A book review by Matt Ben David a science teacher from London.
Greg Ashman’s The Power of Explicit Teaching and Direct Instruction is a 134-page, no-holds-barred, whistle-stop tour of, well, explicit teaching and direct instruction. The book starts by addressing both the importance of, and the main objections to a knowledge-rich curriculum before moving into the difference between Direct Instruction (big D, big I), direct instruction (little d, little i), and explicit teaching. It then applies the latter to education processes, differentiation, and critical thinking, before wrapping it up with a foray into research-based strategies to support explicit teaching, the impact of prior knowledge, the purpose of exams, and finally some advice on how to implement it all when you know you’re going to get push-back. All in all, a solid introduction to explicit teaching that I would happily recommend to any teacher.
Ashman prefaces ‘The Power’ with a short introduction to his “teaching journey”. His story, I think, is a familiar one – encouraged to try discovery/inquiry/enquiry learning and finding that it just doesn’t work the way we perhaps want it to. Reading this as a teacher who very much made a similar journey, I spent a lot of the short preface nodding away in agreement.
The “meat” of the book is broken down into seven chapters, each one starting with a few short bullet points outlining the key aspects that Ashman intends to address in the succeeding pages, and ending with the extensive works referenced (for real, this book is fantastically referenced – everything Ashman argues, he backs up). The chapters themselves do have slightly vague titles that spark a certain level of curiosity, even if I’m not 100% sure what it is I’m curious about – “Halfway up a ladder”? The giant shrugs”? On the first read, this isn’t a problem – I simply read the book cover-to-cover – but in terms of referencing back, or recommending particular sections to colleagues, it is a little tricky remembering which of the snappily-named chapters a particular point was in. Thankfully, there is a solid index which happily alleviates this problem!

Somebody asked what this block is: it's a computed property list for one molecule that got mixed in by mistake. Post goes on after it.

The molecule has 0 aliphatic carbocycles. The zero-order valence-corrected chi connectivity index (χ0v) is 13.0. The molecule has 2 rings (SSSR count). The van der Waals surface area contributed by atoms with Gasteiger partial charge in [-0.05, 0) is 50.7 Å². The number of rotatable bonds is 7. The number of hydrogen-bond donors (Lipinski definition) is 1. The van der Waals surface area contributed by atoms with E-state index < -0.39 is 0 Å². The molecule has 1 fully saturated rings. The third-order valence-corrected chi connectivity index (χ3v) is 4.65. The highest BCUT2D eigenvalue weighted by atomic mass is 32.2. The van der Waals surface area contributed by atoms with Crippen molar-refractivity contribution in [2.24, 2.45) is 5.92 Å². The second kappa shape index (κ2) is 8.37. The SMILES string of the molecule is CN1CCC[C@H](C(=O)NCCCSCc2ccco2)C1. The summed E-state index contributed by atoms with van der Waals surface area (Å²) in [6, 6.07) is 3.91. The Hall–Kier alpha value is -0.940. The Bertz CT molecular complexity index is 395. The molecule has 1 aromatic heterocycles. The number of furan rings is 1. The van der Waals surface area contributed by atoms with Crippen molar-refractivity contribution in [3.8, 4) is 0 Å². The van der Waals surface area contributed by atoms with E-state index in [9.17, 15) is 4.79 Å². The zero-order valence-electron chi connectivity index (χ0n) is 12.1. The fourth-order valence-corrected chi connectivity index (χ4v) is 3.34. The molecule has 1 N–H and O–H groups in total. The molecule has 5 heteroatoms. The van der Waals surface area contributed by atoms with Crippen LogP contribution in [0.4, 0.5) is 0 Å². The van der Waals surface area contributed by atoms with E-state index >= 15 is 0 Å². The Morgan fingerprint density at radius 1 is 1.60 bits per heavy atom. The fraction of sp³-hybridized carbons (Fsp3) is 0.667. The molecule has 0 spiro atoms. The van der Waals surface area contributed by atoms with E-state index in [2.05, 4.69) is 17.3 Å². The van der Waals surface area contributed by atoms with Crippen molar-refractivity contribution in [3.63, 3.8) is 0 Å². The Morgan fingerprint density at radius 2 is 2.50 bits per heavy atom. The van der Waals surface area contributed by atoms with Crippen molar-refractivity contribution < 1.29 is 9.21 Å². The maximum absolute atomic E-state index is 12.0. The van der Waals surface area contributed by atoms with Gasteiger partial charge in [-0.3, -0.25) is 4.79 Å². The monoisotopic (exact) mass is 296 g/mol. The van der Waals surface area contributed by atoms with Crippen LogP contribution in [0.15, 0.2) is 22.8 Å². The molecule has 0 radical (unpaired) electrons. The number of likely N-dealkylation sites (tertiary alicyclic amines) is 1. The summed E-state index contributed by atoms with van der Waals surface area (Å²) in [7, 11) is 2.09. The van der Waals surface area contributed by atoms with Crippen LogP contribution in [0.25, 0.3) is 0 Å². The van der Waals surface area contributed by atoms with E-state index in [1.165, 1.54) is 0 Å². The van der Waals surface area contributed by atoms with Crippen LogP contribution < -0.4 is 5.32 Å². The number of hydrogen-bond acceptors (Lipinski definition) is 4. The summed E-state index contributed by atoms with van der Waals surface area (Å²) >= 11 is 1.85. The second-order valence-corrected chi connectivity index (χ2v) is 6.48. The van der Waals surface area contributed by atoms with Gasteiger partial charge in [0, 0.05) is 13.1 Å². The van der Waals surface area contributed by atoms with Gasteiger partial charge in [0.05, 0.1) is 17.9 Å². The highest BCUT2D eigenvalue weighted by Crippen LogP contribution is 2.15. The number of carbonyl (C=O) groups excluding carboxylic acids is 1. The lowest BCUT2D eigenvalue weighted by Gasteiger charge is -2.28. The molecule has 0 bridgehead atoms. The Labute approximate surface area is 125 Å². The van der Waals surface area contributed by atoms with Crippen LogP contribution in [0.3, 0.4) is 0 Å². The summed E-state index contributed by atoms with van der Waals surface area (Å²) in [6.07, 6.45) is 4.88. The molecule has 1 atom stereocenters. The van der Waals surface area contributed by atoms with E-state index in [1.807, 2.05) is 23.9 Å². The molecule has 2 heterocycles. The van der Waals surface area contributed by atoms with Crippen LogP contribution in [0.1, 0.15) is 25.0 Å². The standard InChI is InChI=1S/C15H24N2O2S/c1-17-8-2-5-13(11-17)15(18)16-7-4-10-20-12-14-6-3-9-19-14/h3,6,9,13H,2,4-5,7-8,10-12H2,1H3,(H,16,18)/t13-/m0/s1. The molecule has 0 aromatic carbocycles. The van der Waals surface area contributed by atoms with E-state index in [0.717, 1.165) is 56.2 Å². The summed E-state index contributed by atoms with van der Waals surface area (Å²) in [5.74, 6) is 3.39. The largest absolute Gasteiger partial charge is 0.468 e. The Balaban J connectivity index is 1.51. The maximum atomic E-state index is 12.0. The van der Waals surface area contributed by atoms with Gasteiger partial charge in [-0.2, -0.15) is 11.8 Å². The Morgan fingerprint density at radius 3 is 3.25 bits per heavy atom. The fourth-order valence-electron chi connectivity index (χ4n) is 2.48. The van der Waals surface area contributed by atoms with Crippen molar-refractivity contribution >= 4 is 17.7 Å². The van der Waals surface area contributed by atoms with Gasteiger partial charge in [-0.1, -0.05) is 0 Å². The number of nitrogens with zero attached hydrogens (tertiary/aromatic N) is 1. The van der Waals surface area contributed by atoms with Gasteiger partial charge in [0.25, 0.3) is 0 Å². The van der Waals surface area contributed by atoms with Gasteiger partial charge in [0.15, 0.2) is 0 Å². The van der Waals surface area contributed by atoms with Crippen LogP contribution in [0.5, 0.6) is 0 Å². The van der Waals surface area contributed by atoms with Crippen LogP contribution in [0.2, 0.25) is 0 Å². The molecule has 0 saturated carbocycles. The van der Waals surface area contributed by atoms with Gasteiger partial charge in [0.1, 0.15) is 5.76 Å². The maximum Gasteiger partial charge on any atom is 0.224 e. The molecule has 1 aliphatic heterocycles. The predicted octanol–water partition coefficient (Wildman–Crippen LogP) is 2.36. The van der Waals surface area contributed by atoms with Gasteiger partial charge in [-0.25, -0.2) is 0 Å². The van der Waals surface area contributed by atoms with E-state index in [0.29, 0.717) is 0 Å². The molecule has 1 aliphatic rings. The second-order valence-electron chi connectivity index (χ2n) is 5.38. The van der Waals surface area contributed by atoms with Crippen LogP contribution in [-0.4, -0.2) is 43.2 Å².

The first chapter, On the Shoulders of Giants, discusses why we actually have to teach content, what we need to teach, and the baggage that goes with those decisions. Ashman outlines the importance of a knowledge-rich curriculum, builds up the arguments against such a thing, and then succinctly knocks them down. From there Ashman moves on, diving into a description of Project Follow Through. Ashman’s description is brief but clear, outlining its purpose and some of the more relevant results, as well as highlighting some of the criticisms of it. He then does the same for Direct Instruction, and so on and so forth. This pattern of criticism followed by a thorough dismantling of said criticism is a common theme in ‘The Power’, used not only when discussing Project Follow Through, and DI, but also every other aspect approached in the book – treating students as novices vs as experts, differentiation, critical thinking, and using student prior knowledge. As readers and teachers, we generally want to know what problems we might face when it comes to implementing research – often that which works well in a clinical environment loses some efficacy when attempted in the entropic world of the year 9 classroom. By displaying issues upfront before countering them, Ashman portrays a balanced and practical view of both the research and of the arguments he is making.